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Mickey Goodman

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Turn Super Bowl Sunday Into a Celebration of Giving

Posted: 02/ 2/2012 2:01 pm

Emma Grace of Memphis is a typical talkative, outgoing, giggly 5-year old. She loves Barbie dolls, sparkly princess dresses, ballet, music, gymnastics -- AND football (thanks to her big brother, Jacob, and his college team that she has cheered for most of her young life).

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Emma Grace (Photo courtesy of St. Jude Children's Research Hospital)

But despite her happy demeanor, Emma Grace is far from typical. She's been battling acute lymphoblastic leukemia, the most common childhood cancer, at St. Jude Children's Research Hospital since December 2009. Thankfully she's winning the war. "She's in remission now and scheduled to finish treatment in July," says her relieved mom, Marcy Heppner.

"To help give back to St. Jude, we'd like to host a real Game Day. Give Back. party on Super Sunday to watch the New York Giants take on the New England Patriots," she says. But because Emma Grace's immune system is compromised and she can't be in crowds, they've settled on a virtual party for the annual event to raise money for the hospital that has literally given Emma Grace back her life. "We've set our goal at $1,000," Marcy says.

This party is far from exclusive. Anyone can join the fun by going to Emma Grace's website and making a donation. It's not even necessary to align yourself with Emma Grace's team. "She'll likely pick her favorite that day based on the coolest helmets and the uniforms with the prettiest colors," says her mom.

Game Day. Give Back. began last year when Fox Sports teamed up with St. Jude for a year-long effort to raise money for the hospital that has pioneered ground-breaking research and innovative treatments.

"Proceeds totaled $1.4 million," says Steele Ford, senior director of sports marketing at St. Jude. Former NFL star Michael Strahan, a defensive end for the New York Giants and current NFL Fox Sports analyst, and Food Network's, Lisa Lillien (aka http://hungry-girl.com ) have stayed involved.

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NFL star/Fox Sports analyst Michael Strahan and friends at St. Jude. (Photo courtesy of St. Jude Children's Research Hospital.)

Though $1.4 million sounds like a tremendous amount, consider that it takes $1.7 million per day to treat critically ill children from all 50 states and around the world. The annual budget is a whopping $700 million because St. Jude covers not only the child's treatment, but food, travel and lodging for each patient and a family member. "Families are never required to pay for anything," says Ford.

"Large donors are greatly appreciated, but 75 percent of our funds come from small donors. The average is $30," says Ford. Short television spots featuring Hollywood's A-list stars like Jennifer Aniston and Robin Williams working alongside patients have made an impact. Emma Grace was thrilled to appear as Morgan Freeman's co-star.


Still Time to Support St. Jude

It's not too late to turn your own Super Sunday celebration into a party with a purpose. Simply sign up for Game Day. Give Back. here. The website does all the work like tracking guest RSVPs and tallying donations. All you need to do is host the party, set a dollar goal, ask guests to contribute to St. Jude and cheer for your favorite team.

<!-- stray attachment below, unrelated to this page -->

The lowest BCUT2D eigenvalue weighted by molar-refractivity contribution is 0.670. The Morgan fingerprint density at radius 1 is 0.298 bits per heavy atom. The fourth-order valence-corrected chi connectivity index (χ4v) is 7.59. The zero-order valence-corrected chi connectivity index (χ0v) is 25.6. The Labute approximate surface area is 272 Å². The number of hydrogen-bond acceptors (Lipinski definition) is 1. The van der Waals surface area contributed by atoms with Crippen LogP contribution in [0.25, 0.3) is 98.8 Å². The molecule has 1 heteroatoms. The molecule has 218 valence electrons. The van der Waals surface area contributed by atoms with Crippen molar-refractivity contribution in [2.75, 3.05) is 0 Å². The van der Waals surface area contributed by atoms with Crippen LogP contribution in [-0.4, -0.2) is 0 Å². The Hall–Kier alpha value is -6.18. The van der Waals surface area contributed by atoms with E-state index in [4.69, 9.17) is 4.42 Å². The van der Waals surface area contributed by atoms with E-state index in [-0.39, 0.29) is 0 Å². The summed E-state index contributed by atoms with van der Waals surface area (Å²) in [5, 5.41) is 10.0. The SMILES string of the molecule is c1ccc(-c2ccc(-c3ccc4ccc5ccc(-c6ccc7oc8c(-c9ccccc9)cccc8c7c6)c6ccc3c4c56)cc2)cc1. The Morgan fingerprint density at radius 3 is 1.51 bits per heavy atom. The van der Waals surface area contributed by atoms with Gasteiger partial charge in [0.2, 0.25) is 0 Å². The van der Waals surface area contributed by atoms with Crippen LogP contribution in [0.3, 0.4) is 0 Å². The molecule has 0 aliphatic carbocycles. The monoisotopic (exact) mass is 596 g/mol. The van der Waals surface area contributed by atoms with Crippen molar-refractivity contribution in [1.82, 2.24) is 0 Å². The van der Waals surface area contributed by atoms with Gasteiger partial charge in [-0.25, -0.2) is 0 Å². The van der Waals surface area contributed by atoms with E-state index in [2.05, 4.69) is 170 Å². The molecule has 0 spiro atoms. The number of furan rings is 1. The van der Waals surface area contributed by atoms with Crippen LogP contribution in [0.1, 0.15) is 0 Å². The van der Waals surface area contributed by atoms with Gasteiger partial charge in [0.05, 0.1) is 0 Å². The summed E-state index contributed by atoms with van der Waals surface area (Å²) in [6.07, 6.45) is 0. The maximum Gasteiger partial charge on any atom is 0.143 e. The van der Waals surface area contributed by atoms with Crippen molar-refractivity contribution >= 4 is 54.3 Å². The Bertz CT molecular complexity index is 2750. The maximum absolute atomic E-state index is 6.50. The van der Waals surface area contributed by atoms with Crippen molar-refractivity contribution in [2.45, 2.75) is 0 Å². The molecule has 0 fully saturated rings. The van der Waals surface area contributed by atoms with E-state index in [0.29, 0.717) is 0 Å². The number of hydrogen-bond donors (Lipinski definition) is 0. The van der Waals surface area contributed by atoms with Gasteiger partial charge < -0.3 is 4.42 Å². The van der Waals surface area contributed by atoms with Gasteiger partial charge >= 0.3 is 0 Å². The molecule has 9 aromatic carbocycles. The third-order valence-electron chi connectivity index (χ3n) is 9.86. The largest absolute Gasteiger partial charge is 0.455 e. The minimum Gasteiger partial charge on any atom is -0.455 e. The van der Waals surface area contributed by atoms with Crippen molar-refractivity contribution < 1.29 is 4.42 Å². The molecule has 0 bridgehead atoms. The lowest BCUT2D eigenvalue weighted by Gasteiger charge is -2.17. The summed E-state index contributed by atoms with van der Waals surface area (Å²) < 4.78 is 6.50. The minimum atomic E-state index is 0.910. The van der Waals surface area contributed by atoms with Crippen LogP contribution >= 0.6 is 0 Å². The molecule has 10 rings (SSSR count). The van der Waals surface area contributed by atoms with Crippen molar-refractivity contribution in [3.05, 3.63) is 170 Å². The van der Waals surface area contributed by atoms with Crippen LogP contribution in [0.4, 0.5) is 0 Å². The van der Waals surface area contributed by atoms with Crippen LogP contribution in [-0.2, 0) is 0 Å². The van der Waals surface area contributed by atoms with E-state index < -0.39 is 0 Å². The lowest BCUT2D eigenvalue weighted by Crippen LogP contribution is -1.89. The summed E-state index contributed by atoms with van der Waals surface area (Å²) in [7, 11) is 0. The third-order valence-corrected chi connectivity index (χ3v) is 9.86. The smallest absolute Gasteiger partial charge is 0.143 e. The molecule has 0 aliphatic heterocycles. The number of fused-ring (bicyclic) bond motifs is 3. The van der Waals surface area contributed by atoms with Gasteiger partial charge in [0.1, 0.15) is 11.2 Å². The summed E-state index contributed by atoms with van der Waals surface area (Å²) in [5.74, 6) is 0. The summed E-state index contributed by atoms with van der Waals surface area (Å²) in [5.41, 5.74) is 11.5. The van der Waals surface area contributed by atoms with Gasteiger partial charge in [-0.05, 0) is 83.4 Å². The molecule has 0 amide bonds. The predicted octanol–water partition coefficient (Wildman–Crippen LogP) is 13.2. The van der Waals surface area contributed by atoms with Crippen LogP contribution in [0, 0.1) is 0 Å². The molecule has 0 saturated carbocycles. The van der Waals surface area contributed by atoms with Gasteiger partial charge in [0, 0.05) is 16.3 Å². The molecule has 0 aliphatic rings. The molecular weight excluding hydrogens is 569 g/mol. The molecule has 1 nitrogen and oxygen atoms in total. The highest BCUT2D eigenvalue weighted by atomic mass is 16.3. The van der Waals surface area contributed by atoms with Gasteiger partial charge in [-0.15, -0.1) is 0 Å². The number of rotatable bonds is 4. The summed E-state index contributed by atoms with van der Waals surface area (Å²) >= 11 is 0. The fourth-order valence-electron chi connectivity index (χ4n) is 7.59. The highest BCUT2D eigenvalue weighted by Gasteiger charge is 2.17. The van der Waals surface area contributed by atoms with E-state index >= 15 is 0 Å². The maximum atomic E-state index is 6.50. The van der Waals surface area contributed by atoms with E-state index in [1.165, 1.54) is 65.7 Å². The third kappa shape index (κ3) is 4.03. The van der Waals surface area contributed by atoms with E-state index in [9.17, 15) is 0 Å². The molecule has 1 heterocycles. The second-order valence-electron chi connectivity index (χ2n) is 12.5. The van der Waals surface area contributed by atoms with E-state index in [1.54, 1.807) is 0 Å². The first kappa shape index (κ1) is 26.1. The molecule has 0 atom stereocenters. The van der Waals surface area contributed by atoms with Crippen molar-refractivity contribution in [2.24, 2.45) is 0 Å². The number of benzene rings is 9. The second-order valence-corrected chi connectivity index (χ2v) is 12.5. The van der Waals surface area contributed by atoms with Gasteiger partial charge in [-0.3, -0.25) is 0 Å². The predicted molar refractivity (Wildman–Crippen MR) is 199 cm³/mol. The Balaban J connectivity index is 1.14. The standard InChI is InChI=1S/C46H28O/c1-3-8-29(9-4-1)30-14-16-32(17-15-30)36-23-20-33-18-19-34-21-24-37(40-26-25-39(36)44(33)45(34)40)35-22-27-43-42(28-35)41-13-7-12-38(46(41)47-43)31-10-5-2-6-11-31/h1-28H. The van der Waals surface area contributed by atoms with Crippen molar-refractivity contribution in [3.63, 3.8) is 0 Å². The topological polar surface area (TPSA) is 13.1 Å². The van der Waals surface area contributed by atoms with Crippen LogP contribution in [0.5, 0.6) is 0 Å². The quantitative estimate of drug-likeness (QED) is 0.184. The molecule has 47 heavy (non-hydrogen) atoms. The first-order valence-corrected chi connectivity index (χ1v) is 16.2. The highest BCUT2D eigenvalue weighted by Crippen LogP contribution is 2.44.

For months last year prior to the Super Bowl, Brad Bosi had been urging his friends, Nikki and Heath Cummings of Memphis, to tour St. Jude where he works. "We immediately fell in love," says Nikki. "We know people in our community and church whose children are ill and have been treated at St. Jude. Over lunch, Brad asked us if we'd be interested in hosting a Game Day. Give Back. party during the Super Bowl. How could we refuse?"

The couple set a modest goal at $500, invited a slew of guests, and prepared all the food. To their surprise, more than 80 people filled their house, garage and yard -- some bearing gifts of food. Heath built a football game for guests to play in the backyard during halftime. All contributed to St. Jude.

Television sets were placed in the garage, family room and even outside, but at one point, it seemed everyone crowded into the family room to watch together. "We didn't think the house would hold that many or that we'd raise $3,500," says Heath. "When we were cleaning up, friends told us it was the best game day party ever. They wanted to know if we would do it again next year."

Despite their success, they had to think twice this year. In the interim, now 9-month old, Lily, was born and Nikki wondered how she would manage taking care of an infant and preparing all the food for such a large crowd. They needn't have worried. Wild Wings and the German Town Commissary came to the rescue, donating their respectively famous wings and barbecue for the crowd who will gather at the Heppners. Numerous guests also volunteered to bring a dish. They also set a goal: $25 for adults and $10 for children -- all tax deductible contributions.


Kids Helping Kids

Because she's such a huge football fan, Emma Grace was adopted by her brother's college team at Central Methodist University. They showered her with princess gifts for her birthday, and many of the players wear pink "Praying for Emma" wristbands. The coach presented her with an official #200 dog tag so she would feel part of the team. Despite the family's turmoil, Jacob graduates in May with a 4.0 average in mathematics, and Emma Grace's sister, Sarah, a college junior in Virginia, also has a 4.0 average.

To get your own Game Day. Give Back. party (virtual or real) off the ground, head to the website, Tweet, Facebook and reach out to friends and neighbors. The lives of kids like Emma Grace depend on your generosity.

 
 
 

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